A student from Delhi School of Social work, Vineet is a part of Project Sakhi Saheli, an initiative by the students of Delhi school of Social Work to create awareness on Menstrual Health and combat Period Poverty. Along with MHM Action Fellow Sabna, Vineet launched Menstratalk, a campaign that aims to put an end to period poverty and smash menstrual taboos in society.

As a start, the campaign aims to begin conversations on menstrual health with five hundred adolescents and youth in Delhi through offline platforms, and through this community mobilise support to create Period Friendly Institutions out of educational institutes in the city.

Find out more about the campaign here.

A native of Bhagalpur district – Bihar, Shalini Jha believes in equal rights for all genders and wants to work for a gender-equal and just society. In the past she’s had a year-long association as a community leader with Haiyya: Organise for Action’s Health Over Stigma campaign. She’s pursuing a Master’s in Literature with Ambedkar University, Delhi and as an MHM Fellow with YKA, recently launched ‘Project अल्हड़ (Alharh)’.

She says, “Bihar is ranked the lowest in India’s SDG Index 2019 for India. Hygienic and comfortable menstruation is a basic human right and sustainable development cannot be ensured if menstruators are deprived of their basic rights.” Project अल्हड़ (Alharh) aims to create a robust sensitised community in Bhagalpur to collectively spread awareness, break the taboo, debunk myths and initiate fearless conversations around menstruation. The campaign aims to reach at least 6000 adolescent girls from government and private schools in Baghalpur district in 2020.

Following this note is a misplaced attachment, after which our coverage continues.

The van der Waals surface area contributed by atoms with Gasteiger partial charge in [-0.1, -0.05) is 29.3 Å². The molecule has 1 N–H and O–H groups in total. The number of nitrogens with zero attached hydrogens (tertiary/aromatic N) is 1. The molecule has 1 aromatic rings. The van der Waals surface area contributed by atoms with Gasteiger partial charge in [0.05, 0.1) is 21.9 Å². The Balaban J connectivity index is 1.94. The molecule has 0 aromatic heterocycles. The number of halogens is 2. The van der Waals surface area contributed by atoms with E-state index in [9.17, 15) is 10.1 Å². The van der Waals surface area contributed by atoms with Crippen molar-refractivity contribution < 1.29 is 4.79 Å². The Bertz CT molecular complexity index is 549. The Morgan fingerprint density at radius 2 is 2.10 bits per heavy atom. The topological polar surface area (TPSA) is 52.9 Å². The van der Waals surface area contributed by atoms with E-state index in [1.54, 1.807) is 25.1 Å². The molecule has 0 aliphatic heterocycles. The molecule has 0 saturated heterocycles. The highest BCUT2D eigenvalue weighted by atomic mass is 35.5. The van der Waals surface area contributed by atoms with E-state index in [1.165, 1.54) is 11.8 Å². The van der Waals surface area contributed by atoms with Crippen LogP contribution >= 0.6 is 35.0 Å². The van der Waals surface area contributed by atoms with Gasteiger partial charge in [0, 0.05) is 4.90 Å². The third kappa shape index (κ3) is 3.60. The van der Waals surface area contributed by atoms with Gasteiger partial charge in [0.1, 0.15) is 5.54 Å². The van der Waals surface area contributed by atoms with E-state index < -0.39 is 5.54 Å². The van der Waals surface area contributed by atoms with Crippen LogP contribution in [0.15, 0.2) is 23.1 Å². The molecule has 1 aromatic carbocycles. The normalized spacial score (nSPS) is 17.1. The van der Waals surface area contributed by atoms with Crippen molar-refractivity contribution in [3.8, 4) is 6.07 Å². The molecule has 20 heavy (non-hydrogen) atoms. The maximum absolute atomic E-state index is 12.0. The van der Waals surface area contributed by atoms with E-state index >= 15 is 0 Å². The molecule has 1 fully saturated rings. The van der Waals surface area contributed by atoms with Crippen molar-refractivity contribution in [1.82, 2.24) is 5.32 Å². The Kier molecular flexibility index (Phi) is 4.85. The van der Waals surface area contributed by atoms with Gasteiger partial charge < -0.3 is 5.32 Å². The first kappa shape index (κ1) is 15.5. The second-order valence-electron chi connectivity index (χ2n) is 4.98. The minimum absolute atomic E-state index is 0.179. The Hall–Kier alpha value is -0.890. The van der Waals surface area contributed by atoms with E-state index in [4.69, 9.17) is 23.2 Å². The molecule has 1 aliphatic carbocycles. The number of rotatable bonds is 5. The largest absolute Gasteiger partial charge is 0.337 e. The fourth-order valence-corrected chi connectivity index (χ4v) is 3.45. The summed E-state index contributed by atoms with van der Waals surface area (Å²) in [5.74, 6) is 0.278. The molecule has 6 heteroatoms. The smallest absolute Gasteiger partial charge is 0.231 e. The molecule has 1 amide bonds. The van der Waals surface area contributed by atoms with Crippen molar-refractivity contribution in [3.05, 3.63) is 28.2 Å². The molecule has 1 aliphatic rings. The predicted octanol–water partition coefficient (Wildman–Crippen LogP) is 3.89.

Read more about the campaign here.

A psychologist and co-founder of a mental health NGO called Customize Cognition, Ritika forayed into the space of menstrual health and hygiene, sexual and reproductive healthcare and rights and gender equality as an MHM Fellow with YKA. She says, “The experience of working on MHM/SRHR and gender equality has been an enriching and eye-opening experience. I have learned what’s beneath the surface of the issue, be it awareness, lack of resources or disregard for trans men, who also menstruate.”

The Transmen-ses campaign aims to tackle the issue of silence and disregard for trans men’s menstruation needs, by mobilising gender sensitive health professionals and gender neutral restrooms in Lucknow.

Read more about the campaign here.

A Computer Science engineer by education, Nitisha started her career in the corporate sector, before realising she wanted to work in the development and social justice space. Since then, she has worked with Teach For India and Care India and is from the founding batch of Indian School of Development Management (ISDM), a one of its kind organisation creating leaders for the development sector through its experiential learning post graduate program.